Published on 5 Sep 2007 at 11:06 am |
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Filed under The Cargo Cults of Business, Manifest Masquerade, Pathetic Success, Brain Trust, One Corporation Under God, Business and Corporation Related, Main Stream Media, Public Relations and Marketing, Humor.
I was recently engaged by a small semiconductor company to re-write the rough draft of an article originally penned by a VP of Engineering. Fred, we’ll call him, was a grizzled veteran of our fair industry, and a long-time employee at "Production-Quality Semiconductors" - PQS for short. Fred’s article centered on the many tricky problems of assuring a supply of, well, production-quality parts. It is indeed a complex technical - and business - task.
Fred’s draft had been sent to an editor, who commented that it was disorganized and a bit jumbled, but had potential. If we would organize it better, and deal with one legal problem, they would use the article.
The article was indeed a bit disorganized - lots of good points, but it skipped around from A to B to C and then A again and then some D and a little B and - oh, this on A, and did I mention C? Well, that’s easy enough to fix. I did so, and then turned to the legal problem.
Some years ago, the leading maker of IC plastic-packaging compounds developed a new formulation of the black plastic used to package most ICs. Said leading supplier of such materials has a well-earned reputation in the business. Their new formulation was intended to improve several key characteristics of packaging materials. Samples were sent to most of the leading semiconductor and packaging companies - Intel, Amkor, TI, NSC, etc. Tests were run - lots of tests. After several months of testing, the material was approved by all and went to production. Things were fine for awhile, but then quality problems appeared, and investigation showed the new material had a previously-unsuspected long-term issue, a new failure path not anticipated or tested for.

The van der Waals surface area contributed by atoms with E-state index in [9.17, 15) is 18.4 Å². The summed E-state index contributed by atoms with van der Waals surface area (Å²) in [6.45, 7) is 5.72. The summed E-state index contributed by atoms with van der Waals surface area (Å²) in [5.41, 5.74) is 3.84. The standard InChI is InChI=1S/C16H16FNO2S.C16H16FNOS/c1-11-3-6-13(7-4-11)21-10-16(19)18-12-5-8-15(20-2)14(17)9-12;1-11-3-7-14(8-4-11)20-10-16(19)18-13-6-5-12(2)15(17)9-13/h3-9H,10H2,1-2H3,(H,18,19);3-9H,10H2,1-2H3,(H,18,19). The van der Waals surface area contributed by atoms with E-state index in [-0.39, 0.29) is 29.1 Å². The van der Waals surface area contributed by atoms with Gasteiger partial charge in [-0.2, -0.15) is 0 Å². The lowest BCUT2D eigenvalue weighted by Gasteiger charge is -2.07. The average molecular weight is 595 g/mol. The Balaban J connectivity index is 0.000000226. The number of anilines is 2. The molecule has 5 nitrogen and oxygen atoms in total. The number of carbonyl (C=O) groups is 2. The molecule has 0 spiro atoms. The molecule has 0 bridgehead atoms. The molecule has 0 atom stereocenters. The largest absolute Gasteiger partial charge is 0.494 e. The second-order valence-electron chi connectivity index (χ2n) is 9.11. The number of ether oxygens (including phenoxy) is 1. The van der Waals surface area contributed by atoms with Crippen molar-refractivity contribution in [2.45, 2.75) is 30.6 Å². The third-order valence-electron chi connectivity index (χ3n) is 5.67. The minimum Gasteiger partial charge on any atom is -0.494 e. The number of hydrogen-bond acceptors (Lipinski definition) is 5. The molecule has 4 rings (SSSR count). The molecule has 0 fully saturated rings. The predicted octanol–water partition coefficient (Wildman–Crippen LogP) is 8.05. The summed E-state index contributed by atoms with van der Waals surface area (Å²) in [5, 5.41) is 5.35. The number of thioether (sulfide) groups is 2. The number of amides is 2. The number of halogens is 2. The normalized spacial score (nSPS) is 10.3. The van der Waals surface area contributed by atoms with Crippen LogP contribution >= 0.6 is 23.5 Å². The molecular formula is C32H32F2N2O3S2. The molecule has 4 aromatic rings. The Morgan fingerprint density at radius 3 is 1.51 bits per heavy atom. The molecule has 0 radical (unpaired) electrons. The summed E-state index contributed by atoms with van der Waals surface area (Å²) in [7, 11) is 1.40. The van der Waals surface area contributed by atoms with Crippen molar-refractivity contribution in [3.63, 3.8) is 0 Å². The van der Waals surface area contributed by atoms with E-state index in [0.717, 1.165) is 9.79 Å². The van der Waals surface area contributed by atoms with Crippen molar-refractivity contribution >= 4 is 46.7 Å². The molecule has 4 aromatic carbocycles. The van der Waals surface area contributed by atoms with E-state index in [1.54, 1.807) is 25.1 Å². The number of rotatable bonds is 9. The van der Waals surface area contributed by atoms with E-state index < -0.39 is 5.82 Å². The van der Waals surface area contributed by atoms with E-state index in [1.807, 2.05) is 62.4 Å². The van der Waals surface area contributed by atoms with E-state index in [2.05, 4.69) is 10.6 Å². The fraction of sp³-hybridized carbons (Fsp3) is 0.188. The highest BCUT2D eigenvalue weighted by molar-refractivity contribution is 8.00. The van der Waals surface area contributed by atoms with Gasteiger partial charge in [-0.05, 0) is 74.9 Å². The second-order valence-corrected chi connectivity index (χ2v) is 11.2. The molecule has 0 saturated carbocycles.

So, what’s the legal problem? The magazine editors felt that, since this was hearsay, it might be better to refer to said leading manufacturer as "a leading supplier of IC packaging materials" - why tangle with their legal department? While no one is accusing them of bad faith (or incompetence), it’s better to avoid these things, and anyway the point of the story is just as valid without the name. Everyone in the industry knows it’s ********.
Thus, I edited the article to take out specific names, but make the point anyway - reliability is tricky.
Our friend Fred at PQS ripped the whole article. We’d ruined his priceless prose - ruined the story - changed His Words! How could we???
Uhh, because we’re trained professionals who can write? And it’s what you pay us to do?
Fred wouldn’t approve the re-write. The article never ran. Me? I got paid, so I don’t really care, but in case you’re listening, Fred, the moral of the story is:
If you hire an expert, listen to them. _Especially_ if you disagree!-- Oliver
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